QUICK LINKS


Custodians:

Restore And Research 

Policy Documents & Reports

High Park Woodland & Savannah Management Plan pdf (City of Toronto report, 2 mb)

Maps from High Park Woodland & Savannah Management Plan High Park Management Plan maps (pdf) (City of Toronto report, 1.3 mb)

Park's Protection Expanded In 2015 City Council approved an Official Plan amendment that adds High Park’s Tablelands to the map of Toronto's Environmentally Significant Areas (ESAs). Policies covering ESAs and ANSIs were also strengthened. 2012 ESA Report   More details

High Park Protocol - A Discussion Paper, 1997 by Charles Kinsley pdf

Proposals for the Rehabilitation of Grenadier Pond et al, Gartner Lee, 1995 Part 1,Part 2, Part 3, Part 4, Part 5, Part 6, Part 7, Part 8


What is an ANSI?

An ANSI is a designated Area of Natural and Scientific Interest. Read more

ANSI Report - A Botanical Inventory and Evaluation of the High Park Woodlands, S. Varga, 1989 pdf


What are ESAs?

Environmentally Significant Areas (ESAs) in the City of Toronto report.

High Park Environmentally Significant Area (ESA) Factsheets

Notes on Planning & Natural Heritage Protection & Application to High Park, November 2014

Toronto Municipal Code, Chapter 658: Ravine and Natural Feature Protection

Ravine & Natural Feature Protection Bylaw brochure

Chief Planner's Ravine Roundtable

Toronto's Environmentally Significant Areas booklet


Ontario MNR Invasive Species Discussion Paper 2013

Rare Vascular Plants of Ontario list


Natural Environment Trails Strategy This strategy will help to ensure the protection of the City of Toronto’s natural areas while offering safe and enjoyable recreational opportunities for all natural environment users by creating a sustainable multi-use trail system.

 

PARKS PLAN - The 2013-2017 Parks Plan was adopted by City Council on May 7, 2013.


What is an ANSI?

An ANSI is an Area of Natural and Scientific Interest. A total of 73 ha (45%) of High Park has been designated an ANSI. The ANSI is included in the designated Environmentally Significant Area (ESA).

The ANSI is protected for the long term by the Provincial Policy Statement and its guideline the Natural Heritage Reference Manual (NHRM). (Municipalities need to either follow the guideline or take measures that have the same effect and explain how the effect is achieved.)

Significant features should be protected by a buffer. One function of the buffer is to prevent the penetration of light and noise into the natural heritage feature (see Table 13-1 on page 130 of the NHRM). The minimum width of buffers to protect wildlife habitat should be 100m (NHRM page 136), and the buffer should have native vegetation.

Life science ANSIs are significant representative segments of Ontario’s biodiversity and natural landscapes, including specific types of forests, valleys, prairies, savannahs, alvars and wetlands, their native plants and animals, and their supporting environments. They contain relatively undisturbed vegetation and landforms, and their associated species and communities. Provincially significant life science ANSIs include the most significant and best examples of the natural heritage features in the province, and many will correspond to other significant features and areas such as wetlands, valleylands and woodlands.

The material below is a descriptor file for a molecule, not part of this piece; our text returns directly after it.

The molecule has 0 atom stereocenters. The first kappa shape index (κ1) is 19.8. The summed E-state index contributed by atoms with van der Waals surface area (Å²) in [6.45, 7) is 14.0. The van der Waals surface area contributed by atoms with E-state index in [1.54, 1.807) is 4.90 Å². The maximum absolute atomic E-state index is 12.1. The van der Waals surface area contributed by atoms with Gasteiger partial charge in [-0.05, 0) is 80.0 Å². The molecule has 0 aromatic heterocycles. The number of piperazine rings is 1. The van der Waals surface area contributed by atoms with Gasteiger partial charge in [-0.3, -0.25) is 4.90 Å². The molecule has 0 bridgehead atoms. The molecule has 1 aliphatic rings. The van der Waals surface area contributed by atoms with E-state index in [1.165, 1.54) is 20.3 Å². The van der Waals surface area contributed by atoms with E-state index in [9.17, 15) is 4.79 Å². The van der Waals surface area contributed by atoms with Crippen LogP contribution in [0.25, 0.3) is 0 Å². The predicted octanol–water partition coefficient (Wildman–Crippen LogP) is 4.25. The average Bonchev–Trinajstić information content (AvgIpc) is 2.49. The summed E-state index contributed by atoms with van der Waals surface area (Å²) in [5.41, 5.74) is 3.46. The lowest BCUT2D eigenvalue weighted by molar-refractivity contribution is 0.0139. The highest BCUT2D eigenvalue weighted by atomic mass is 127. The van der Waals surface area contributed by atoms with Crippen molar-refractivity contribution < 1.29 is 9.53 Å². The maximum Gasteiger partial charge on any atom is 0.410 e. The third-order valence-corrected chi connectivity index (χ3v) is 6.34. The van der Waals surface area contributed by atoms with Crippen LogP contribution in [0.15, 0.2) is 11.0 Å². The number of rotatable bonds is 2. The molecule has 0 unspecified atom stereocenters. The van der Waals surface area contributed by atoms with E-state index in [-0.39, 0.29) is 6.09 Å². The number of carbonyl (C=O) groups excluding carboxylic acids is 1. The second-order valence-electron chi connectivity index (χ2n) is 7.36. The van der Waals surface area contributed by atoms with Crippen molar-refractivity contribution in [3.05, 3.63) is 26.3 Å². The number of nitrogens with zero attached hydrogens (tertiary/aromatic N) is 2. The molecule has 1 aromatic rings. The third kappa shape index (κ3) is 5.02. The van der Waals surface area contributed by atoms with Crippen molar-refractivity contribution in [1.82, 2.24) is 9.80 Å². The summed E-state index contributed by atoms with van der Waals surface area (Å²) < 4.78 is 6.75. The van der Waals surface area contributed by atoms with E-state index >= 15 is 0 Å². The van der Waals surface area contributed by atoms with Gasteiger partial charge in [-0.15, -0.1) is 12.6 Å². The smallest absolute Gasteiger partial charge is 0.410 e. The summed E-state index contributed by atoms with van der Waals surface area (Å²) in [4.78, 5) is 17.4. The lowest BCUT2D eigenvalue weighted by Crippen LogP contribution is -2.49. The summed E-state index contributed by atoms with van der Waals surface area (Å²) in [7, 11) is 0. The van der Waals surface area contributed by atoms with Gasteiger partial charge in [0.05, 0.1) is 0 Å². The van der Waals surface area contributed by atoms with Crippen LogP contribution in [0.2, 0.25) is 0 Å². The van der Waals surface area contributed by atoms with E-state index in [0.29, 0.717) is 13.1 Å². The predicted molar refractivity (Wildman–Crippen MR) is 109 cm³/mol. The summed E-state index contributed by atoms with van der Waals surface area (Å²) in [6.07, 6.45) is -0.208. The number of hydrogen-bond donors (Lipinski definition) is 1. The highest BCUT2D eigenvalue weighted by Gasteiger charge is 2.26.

ANSIs play an important role in the protection of Ontario’s natural heritage, since they best represent the full spectrum of biological communities, natural landforms and environments across Ontario outside of provincial parks and conservation reserves. In addition, ANSIs provide a focus for both public and private sectors to contribute to the protection of Ontario’s natural heritage.

Source: Natural Heritage Reference Manual (NHRM) for Natural Heritage Policies of the Provincial Policy Statement, 2014


Native Woody Plants support Insect Species

Douglas Tallamy’s 2007 book Bringing Nature Home includes detailed information about the number and types of insect species various native woody plants support. Oaks are at the top of the list, with 517 lepidoptera species. Toronto-based native plant expert Charles Kinsley has adapted Tallamy’s list for the Ontario context:


Funding for Park Groups The Partnership Development Unit of Parks, Forestry & Recreation helps grassroots community groups with their fundraising projects, and we welcome support and funding from corporations, foundations and philanthropists. Working together, we have successfully raised millions of dollars for parks, recreation and urban forestry projects for the benefit of Torontonians and visitors. Please contact us to discuss your needs and projects.


hosted by canadianwebhosting.ca | powered by pmwiki-2.2.44
Content last modified on February 07, 2017, at 09:53 PM EST